Manufacturers targeting the demand for fortified and flavoured waters have up until now been restricted to a limited number of flavours but in-house trials show that Q-Naturale can enable formulators to use oil based and natural flavours and actives to ensure transparency of beverages while retaining stability, said Claudia Fiannaca, business development manager, beverages and flavours, NSFI.
"Due to the particle size of our emulsifier, drink makers can now incorporate omega-3 oils or beta-carotene based colours into beverages and avoid the opacity that normally occurs when natural colours such as lemon are combined with emulsifiers like gum arabic," she explained.
Emulsifiers work by stabilizing oil suspended in water, and this is achieved electrostatically. Part of the emulsifier is attracted to water, while another part is attracted to the oil. The isoelectric point (pI) is the pH at which the emulsifier has no electrical charge, and therefore in a food or drink with a pH close to the pI the emulsifier can no longer stabilize the emulsion effectively.
Fiannaca told BeverageDaily.com that NSFI was aware of the potential applications of Q-Naturale in terms of clear beverages at its launch in 2008 but she said that over the past 12 months, the European and US R&D teams, have achieved, in parallel, a more robust way of maintaining transparency while combining the emulsifier with natural and oil based ingredients.
"We are really confident about the results of our pilot scale trials, but they are not dependent on scale of equipment - we expect peformance to be even better on the industrial level," she added, saying that NSFI will work closely with beverage manufacturers on formulation of clear beverages using Q-Naturale.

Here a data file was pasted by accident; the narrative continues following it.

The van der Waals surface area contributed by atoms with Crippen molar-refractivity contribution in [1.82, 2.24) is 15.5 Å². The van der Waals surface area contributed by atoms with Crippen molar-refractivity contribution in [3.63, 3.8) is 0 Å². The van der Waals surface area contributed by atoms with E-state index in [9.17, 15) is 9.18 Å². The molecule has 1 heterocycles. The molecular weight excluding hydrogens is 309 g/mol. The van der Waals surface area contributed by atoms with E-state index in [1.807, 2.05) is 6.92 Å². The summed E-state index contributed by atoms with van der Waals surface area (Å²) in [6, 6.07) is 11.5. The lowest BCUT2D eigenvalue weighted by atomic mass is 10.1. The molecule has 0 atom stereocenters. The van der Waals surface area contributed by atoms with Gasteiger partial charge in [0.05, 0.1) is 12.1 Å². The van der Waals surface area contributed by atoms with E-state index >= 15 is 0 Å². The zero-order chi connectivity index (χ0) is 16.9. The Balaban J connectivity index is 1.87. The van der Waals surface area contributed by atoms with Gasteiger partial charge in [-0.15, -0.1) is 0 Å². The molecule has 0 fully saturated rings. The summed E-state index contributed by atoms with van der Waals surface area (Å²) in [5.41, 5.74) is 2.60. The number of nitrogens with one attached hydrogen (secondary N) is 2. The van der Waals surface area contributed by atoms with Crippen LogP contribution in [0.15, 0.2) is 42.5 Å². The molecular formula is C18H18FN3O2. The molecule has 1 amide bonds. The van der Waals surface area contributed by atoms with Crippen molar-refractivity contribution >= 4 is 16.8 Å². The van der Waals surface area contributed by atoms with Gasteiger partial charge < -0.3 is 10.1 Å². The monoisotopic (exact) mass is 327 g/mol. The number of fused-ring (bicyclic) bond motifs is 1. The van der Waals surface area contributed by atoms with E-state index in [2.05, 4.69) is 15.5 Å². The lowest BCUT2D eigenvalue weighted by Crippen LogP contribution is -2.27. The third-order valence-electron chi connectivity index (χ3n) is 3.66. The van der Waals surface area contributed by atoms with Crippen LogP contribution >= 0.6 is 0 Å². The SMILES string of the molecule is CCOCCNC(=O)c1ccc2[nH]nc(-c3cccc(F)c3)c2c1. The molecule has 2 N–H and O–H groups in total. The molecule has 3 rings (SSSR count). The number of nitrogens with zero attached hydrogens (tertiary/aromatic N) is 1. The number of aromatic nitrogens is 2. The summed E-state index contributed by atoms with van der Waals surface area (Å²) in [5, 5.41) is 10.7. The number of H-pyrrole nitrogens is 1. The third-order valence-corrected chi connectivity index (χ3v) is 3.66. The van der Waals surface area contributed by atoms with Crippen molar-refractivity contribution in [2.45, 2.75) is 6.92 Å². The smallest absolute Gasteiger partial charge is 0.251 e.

And the emulsifier, she said, can be added to existing manufacturing processes for functional beverages, on standard homogenized mixers, with no step changes requried, while achieving excellent long-term room, cold temperature and pH stability.
The supplier first introduced Q-Naturale, which comes from the South American Quillaja saponaria tree, in the US and Canada in 2008. Quinaia (or quinaja) saponins have around a 100 years history of use in food and beverages, as well as other uses such as production of photographic films and cosmetics.
According to NSFI, Q-Naturale is interesting to beverage formulators because it supply and cost is more consistent that for other common emulsifiers, such as gum arabic.
Sales of functional waters are growing strongly in Europe aided by health concerns, clearer marketing, and advances in formulation, according to a report in November last year from Zenith.
The market research company said the European market for functional and flavoured waters rose 5 per cent to 3,600 million litres in 2008.
“Increasing public awareness about the benefits of hydration and mounting concerns over calories in other soft drinks have led to extensive innovation in flavoured and functional waters over the past few years,” said Zenith market intelligence director Gary Roethenbaugh.
“Scientific advances in tailoring functional ingredients to beverage-based applications have widened the opportunities for functional products," he added.